I always try to fit in a little photography when I travel and my recent trip to Toronto was no exception. The weather wasn't great, but I've learned that my little Fujifilm X100T will stay fairly dry if I tuck it under my palm as I walk (having the camera on a wrist strap makes this fairly easy). And rainy nights in a city give means lots of mist, reflections and vivid colours.
Here are a few shots in those conditions taken around Toronto's City Hall at Nathan Phillips Square.
Day 2 wore me out. But in a good way. I spent about nine hours walking and standing, starting the day in the famous and overwhelming Musee du Louvre (more on this in another posting) and ending it off with a visit to the Sainte-Chapelle.
Sainte-Chapelle is not one of the bigger churches I have visited, but it is far and away the most memorable. It is extravagantly beautiful. Many of the cathedrals of Europe impress because of their rich histories and associations with the pious and powerful. Some churches, like Reykjavik's Hallgrimskirkja, capture attention because of their unique architecture. Other houses of Christian worship are notable for the purity and simplicity of their vision. But, again, Sainte-Chapelle is extravagantly beautiful.
I expect that many medieval churches were more beautiful in their day, but now we see only their bones with the plaster and decorative painting removed. Even so, how many churches of the period had the stained glass treasures that Sainte-Chapelle still enjoys? So much of the wall space is devoted to glasswork that the ceiling is supported by little more than light and dancing colours.
Built by France's King Louis IX (later canonized as Saint Louis) between 1238 and 1248, the church has now been annexed and partially absorbed by offices of the Palais de Justice de Paris.
But nothing can hold a candle to those windows.
I have taken advantage of the fact that I am between assignments at work to spend a few days in Paris. Although the city has the reputation of being very grey during the month of February, I seem to have lucked out with a forecast that calls for a sunny week with temperatures of 10 - 12C. Just a bit warmer and less snowy than the Ottawa Valley at this time of year.
So here I am with only my Fuji X-E1 and X100T for company in a city that is a photographer's dream. I've got some ideas for a project but the challenge, as always, is to say something visually that hasn't been said in Paris a million times before. I'm here for a break, though, so I may just let the challenge go and enjoy myself. We'll see.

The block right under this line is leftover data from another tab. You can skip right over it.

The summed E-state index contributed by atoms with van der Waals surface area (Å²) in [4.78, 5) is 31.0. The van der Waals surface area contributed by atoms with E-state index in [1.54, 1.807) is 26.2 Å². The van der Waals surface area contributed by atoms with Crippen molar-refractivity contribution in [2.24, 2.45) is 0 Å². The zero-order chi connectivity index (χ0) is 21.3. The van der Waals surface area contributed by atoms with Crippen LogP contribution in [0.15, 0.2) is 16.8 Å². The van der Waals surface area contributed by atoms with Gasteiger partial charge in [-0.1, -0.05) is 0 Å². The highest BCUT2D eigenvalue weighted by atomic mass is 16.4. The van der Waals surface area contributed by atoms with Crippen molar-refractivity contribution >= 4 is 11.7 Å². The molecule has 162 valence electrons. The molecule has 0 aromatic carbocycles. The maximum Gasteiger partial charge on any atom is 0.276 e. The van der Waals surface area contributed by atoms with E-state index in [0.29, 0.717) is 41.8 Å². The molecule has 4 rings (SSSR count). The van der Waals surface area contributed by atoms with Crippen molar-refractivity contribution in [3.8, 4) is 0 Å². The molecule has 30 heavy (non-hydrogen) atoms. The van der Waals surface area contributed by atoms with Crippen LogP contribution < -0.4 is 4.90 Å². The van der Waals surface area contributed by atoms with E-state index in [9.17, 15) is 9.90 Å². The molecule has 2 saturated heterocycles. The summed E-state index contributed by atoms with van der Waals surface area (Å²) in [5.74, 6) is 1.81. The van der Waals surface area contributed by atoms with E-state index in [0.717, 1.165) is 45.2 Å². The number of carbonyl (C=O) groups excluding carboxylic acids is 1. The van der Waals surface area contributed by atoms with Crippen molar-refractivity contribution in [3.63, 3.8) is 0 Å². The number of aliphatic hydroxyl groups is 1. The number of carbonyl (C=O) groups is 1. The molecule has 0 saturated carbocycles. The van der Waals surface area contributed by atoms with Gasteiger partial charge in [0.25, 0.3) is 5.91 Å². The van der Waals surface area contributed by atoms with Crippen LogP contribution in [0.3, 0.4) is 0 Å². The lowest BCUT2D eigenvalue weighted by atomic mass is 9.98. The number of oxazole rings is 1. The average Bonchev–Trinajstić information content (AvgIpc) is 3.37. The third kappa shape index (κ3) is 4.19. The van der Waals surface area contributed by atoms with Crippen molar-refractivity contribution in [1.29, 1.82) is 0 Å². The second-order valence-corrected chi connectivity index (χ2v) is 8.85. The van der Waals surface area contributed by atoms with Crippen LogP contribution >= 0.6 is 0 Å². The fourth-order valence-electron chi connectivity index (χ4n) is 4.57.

Here are some night shots from my first evening in the city. All were taken handheld at ISO 3200 beside the Canal de la Villette in the city's 19th arrondissement.
It's not often that I get to attend a sheepdog trial. Ok, let's be more accurate: I had never been to see sheepdogs put through their paces before this summer. But mid-way into our house exchange with a couple from Kirkmichael, Perthshire, we learned that the Strathardle Sheepdog Trial was being held in nearby Enochdhu.
This was not our first trip to Scotland, so we were open to doing more local things off the usual tourist trails and weren't looking to spend a lot of time in the bigger centres. A sheepdog trial promised to tick all the boxes. And it did.
Watching the shepherds and dogs work together was a wonderful experience. I was surprised at the intelligence of the dogs, the lack of intelligence of the sheep, and the unbroken chain of shouted and whistled communication—even when it broke down. Done well, herding sheep with a dog is a delight to watch.
The shearing competition was probably more fun for the audience and judges than it was for the sheep (some of which were clearly nicked), but you have to admire the strength and skill of the men and women who make a quick and clean job of it. There may not be a lot of room for sentimentality in farm life, but a deft hand is to be respected.
These were clearly real contests, not demos put on with a wink for tourists (apart from a family from Belgium, we were the only tourists there). The competitors obviously knew each other and seemed to be on on friendly terms, but they were all there to win in their categories, from beginner to old hand. The sky threatened and the wind never let the refreshments tent have an easy minute, but the roll and sausage was hot and the whisky was welcome.
All in all, a glorious afternoon out in Highland Perthshire.
All pictures taken with the Fujifilm X-E1 and 18-55mm and 55-200mm lenses.
After the colours of fall it's time for a return to some black and white... and time to clear some of the backlog from our trip to Scotland this summer!
One of the sights we had the chance to visit was the RRS Discovery at Discovery Point in Dundee.
RRS Discovery was the last traditional wooden three-masted ship to be built in Britain. Designed for Antarctic research, it was launched as a Royal Research Ship (RRS) in 1901. Its first mission was the British National Antarctic Expedition, carrying Robert Falcon Scott and Ernest Shackleton on their first, successful journey to the Antarctic, known as the Discovery Expedition. It is now the centrepiece of visitor attraction in its home, Dundee.
[source: Wikipedia, accessed 16 October 2016]
Visiting the restored ship in dry dock is a fascinating trip to a not-so-distant time when the poles were being explored in masted ships by men outfitted with gear and clothing woefully inadequate for the climate. Scott, Shackleton and their crews were truly brave and hardy souls, and some of them paid for their courage and determination with their lives.